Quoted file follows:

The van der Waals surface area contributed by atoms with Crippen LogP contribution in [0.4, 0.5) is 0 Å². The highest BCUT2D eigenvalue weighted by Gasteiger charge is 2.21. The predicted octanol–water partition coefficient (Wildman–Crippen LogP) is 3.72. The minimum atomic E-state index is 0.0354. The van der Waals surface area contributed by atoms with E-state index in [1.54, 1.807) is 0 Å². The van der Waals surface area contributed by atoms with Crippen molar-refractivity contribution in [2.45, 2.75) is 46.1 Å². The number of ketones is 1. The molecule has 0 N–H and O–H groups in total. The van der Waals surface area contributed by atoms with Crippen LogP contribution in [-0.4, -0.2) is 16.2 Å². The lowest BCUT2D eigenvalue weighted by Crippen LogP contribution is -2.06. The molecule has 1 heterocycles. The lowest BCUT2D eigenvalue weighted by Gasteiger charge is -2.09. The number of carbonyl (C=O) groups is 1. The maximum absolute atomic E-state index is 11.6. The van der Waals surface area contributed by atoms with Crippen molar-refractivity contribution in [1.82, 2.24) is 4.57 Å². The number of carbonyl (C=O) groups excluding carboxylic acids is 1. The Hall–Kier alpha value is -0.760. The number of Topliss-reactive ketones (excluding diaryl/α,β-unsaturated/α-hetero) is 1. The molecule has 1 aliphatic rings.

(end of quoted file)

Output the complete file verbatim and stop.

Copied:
The van der Waals surface area contributed by atoms with Crippen LogP contribution in [0.4, 0.5) is 0 Å². The highest BCUT2D eigenvalue weighted by Gasteiger charge is 2.21. The predicted octanol–water partition coefficient (Wildman–Crippen LogP) is 3.72. The minimum atomic E-state index is 0.0354. The van der Waals surface area contributed by atoms with E-state index in [1.54, 1.807) is 0 Å². The van der Waals surface area contributed by atoms with Crippen molar-refractivity contribution in [2.45, 2.75) is 46.1 Å². The number of ketones is 1. The molecule has 0 N–H and O–H groups in total. The van der Waals surface area contributed by atoms with Crippen LogP contribution in [-0.4, -0.2) is 16.2 Å². The lowest BCUT2D eigenvalue weighted by Crippen LogP contribution is -2.06. The molecule has 1 heterocycles. The lowest BCUT2D eigenvalue weighted by Gasteiger charge is -2.09. The number of carbonyl (C=O) groups is 1. The maximum absolute atomic E-state index is 11.6. The van der Waals surface area contributed by atoms with Crippen molar-refractivity contribution in [1.82, 2.24) is 4.57 Å². The number of carbonyl (C=O) groups excluding carboxylic acids is 1. The Hall–Kier alpha value is -0.760. The number of Topliss-reactive ketones (excluding diaryl/α,β-unsaturated/α-hetero) is 1. The molecule has 1 aliphatic rings.